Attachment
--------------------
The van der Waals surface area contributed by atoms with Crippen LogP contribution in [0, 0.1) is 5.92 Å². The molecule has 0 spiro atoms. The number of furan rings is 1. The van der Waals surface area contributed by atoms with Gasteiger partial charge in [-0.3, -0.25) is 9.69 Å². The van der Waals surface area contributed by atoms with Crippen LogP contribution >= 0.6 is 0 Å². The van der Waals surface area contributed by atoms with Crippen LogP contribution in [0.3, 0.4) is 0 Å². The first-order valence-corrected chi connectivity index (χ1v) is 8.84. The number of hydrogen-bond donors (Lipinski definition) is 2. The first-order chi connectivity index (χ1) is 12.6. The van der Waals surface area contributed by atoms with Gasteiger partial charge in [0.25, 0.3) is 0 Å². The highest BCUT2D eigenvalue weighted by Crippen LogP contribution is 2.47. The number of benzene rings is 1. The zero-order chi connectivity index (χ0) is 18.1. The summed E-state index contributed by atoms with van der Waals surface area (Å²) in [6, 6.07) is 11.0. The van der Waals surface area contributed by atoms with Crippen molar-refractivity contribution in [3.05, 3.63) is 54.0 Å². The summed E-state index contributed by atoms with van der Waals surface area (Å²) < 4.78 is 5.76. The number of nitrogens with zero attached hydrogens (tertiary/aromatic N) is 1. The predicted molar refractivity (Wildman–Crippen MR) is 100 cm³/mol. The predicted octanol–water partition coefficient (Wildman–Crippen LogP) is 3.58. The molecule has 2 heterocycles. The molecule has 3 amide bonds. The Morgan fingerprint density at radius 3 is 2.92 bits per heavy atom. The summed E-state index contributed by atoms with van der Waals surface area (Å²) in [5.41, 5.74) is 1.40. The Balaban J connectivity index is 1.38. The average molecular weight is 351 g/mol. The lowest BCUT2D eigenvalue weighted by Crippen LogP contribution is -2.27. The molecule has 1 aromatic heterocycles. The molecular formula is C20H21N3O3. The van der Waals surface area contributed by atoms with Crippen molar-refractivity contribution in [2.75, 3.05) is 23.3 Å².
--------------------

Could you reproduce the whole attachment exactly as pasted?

The van der Waals surface area contributed by atoms with Crippen LogP contribution in [0, 0.1) is 5.92 Å². The molecule has 0 spiro atoms. The number of furan rings is 1. The van der Waals surface area contributed by atoms with Gasteiger partial charge in [-0.3, -0.25) is 9.69 Å². The van der Waals surface area contributed by atoms with Crippen LogP contribution >= 0.6 is 0 Å². The van der Waals surface area contributed by atoms with Crippen LogP contribution in [0.3, 0.4) is 0 Å². The first-order valence-corrected chi connectivity index (χ1v) is 8.84. The number of hydrogen-bond donors (Lipinski definition) is 2. The first-order chi connectivity index (χ1) is 12.6. The van der Waals surface area contributed by atoms with Gasteiger partial charge in [0.25, 0.3) is 0 Å². The highest BCUT2D eigenvalue weighted by Crippen LogP contribution is 2.47. The number of benzene rings is 1. The zero-order chi connectivity index (χ0) is 18.1. The summed E-state index contributed by atoms with van der Waals surface area (Å²) in [6, 6.07) is 11.0. The van der Waals surface area contributed by atoms with Crippen molar-refractivity contribution in [3.05, 3.63) is 54.0 Å². The summed E-state index contributed by atoms with van der Waals surface area (Å²) < 4.78 is 5.76. The number of nitrogens with zero attached hydrogens (tertiary/aromatic N) is 1. The predicted molar refractivity (Wildman–Crippen MR) is 100 cm³/mol. The predicted octanol–water partition coefficient (Wildman–Crippen LogP) is 3.58. The molecule has 2 heterocycles. The molecule has 3 amide bonds. The Morgan fingerprint density at radius 3 is 2.92 bits per heavy atom. The summed E-state index contributed by atoms with van der Waals surface area (Å²) in [5.41, 5.74) is 1.40. The Balaban J connectivity index is 1.38. The average molecular weight is 351 g/mol. The lowest BCUT2D eigenvalue weighted by Crippen LogP contribution is -2.27. The molecule has 1 aromatic heterocycles. The molecular formula is C20H21N3O3. The van der Waals surface area contributed by atoms with Crippen molar-refractivity contribution in [2.75, 3.05) is 23.3 Å².